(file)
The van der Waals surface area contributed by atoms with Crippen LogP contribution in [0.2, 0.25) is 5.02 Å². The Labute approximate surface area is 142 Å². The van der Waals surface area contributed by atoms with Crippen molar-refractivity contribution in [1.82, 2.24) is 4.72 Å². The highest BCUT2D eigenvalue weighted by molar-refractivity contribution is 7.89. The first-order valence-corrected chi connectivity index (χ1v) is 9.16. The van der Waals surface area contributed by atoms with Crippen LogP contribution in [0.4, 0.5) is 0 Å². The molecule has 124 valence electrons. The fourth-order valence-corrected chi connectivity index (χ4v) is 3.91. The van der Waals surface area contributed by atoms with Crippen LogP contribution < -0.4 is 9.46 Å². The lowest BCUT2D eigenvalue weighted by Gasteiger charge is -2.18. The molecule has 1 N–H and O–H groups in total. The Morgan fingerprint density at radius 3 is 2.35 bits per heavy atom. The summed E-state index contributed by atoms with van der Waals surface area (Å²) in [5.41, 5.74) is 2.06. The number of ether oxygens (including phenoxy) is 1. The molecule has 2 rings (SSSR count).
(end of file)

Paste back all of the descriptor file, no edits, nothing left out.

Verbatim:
The van der Waals surface area contributed by atoms with Crippen LogP contribution in [0.2, 0.25) is 5.02 Å². The Labute approximate surface area is 142 Å². The van der Waals surface area contributed by atoms with Crippen molar-refractivity contribution in [1.82, 2.24) is 4.72 Å². The highest BCUT2D eigenvalue weighted by molar-refractivity contribution is 7.89. The first-order valence-corrected chi connectivity index (χ1v) is 9.16. The van der Waals surface area contributed by atoms with Crippen LogP contribution in [0.4, 0.5) is 0 Å². The molecule has 124 valence electrons. The fourth-order valence-corrected chi connectivity index (χ4v) is 3.91. The van der Waals surface area contributed by atoms with Crippen LogP contribution < -0.4 is 9.46 Å². The lowest BCUT2D eigenvalue weighted by Gasteiger charge is -2.18. The molecule has 1 N–H and O–H groups in total. The Morgan fingerprint density at radius 3 is 2.35 bits per heavy atom. The summed E-state index contributed by atoms with van der Waals surface area (Å²) in [5.41, 5.74) is 2.06. The number of ether oxygens (including phenoxy) is 1. The molecule has 2 rings (SSSR count).